I would love to see a poll that asks what it is you think of each time you, for example, look at Obama. I see a man. The fact that he is black never makes it into my consciousness unless brought to my attention by an outside source. I would imagine that is what the vast majority of conservatives also experience. On the flip side, I wonder how many on the left see a "black man." It would be interesting to know from a psychological standpoint, would it not.


Nemesis said...

Succinctly put, and every word true!

We are all now paying the price for not recognizing the emergent left during the sixties and seventies. And for not being outspoken enough against their ideological policies at a time when united conservative forces could have easily shouted them down.

OBloodyHell said...

I provide you with something I wrote a while ago. I'm providing it as-is, but you will find at least a couple more data points, to wit, the juxtaposition of the 1940 GOP vs. the 1948 Dixiecrats, and the chicanery at the 1964 Dem national convention, which led directly to the various riots and racial tensions of the late 60s, as disenfranchised blacks realized they'd been utterly played by the Dems all along.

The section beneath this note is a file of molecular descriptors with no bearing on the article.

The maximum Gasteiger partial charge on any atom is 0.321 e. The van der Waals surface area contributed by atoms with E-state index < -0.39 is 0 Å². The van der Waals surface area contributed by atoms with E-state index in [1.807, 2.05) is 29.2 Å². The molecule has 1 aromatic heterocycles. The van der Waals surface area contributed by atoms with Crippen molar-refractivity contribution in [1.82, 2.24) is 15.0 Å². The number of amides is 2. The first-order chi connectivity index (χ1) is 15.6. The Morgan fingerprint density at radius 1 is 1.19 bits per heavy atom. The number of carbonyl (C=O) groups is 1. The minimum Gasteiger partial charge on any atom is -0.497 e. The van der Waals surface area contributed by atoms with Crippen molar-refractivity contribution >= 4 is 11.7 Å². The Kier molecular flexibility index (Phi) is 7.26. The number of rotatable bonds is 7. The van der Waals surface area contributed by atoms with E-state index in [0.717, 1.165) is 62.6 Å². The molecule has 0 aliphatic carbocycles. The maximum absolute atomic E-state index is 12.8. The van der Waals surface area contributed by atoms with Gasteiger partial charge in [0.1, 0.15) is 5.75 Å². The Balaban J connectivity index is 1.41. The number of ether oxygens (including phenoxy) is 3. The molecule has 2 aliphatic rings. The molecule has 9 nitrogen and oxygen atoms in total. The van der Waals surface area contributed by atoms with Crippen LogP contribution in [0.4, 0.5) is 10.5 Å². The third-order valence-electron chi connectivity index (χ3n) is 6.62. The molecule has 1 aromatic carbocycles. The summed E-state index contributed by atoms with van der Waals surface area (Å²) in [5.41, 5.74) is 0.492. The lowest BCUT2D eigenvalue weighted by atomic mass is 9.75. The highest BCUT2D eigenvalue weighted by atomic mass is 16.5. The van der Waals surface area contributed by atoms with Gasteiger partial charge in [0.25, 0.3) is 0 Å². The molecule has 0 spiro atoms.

I think the Democratic party's Racial Con of making the GOP out to be the racists is perhaps the greatest con job in human history.

The Dems gained very real major power in the 1870s -- by appealing to the racists in the South angry over Republican plans for the Reconstruction -- ones which involved "40 acres and a mule" and such, to actually provide reparations and a measure of equality to the former slaves -- policies which the Dems gradually chipped away at and a boulder which the GOP finally got tired of pushing uphill. The Dems used this to gain the entire South as a power base for over sixty years.

Further, the Dems have had two major schisms in the last 60 years over race -- in the 1948 (the Dixiecrats) and the 1964 Dem conventions (the latter in which legally elected black representatives from the South were disenfranchized at the convention by machinations of Humphrey and Johnson -- which led directly to the subsequent violence in the 60s, including the 1968 convention and the Watts riots. Details here).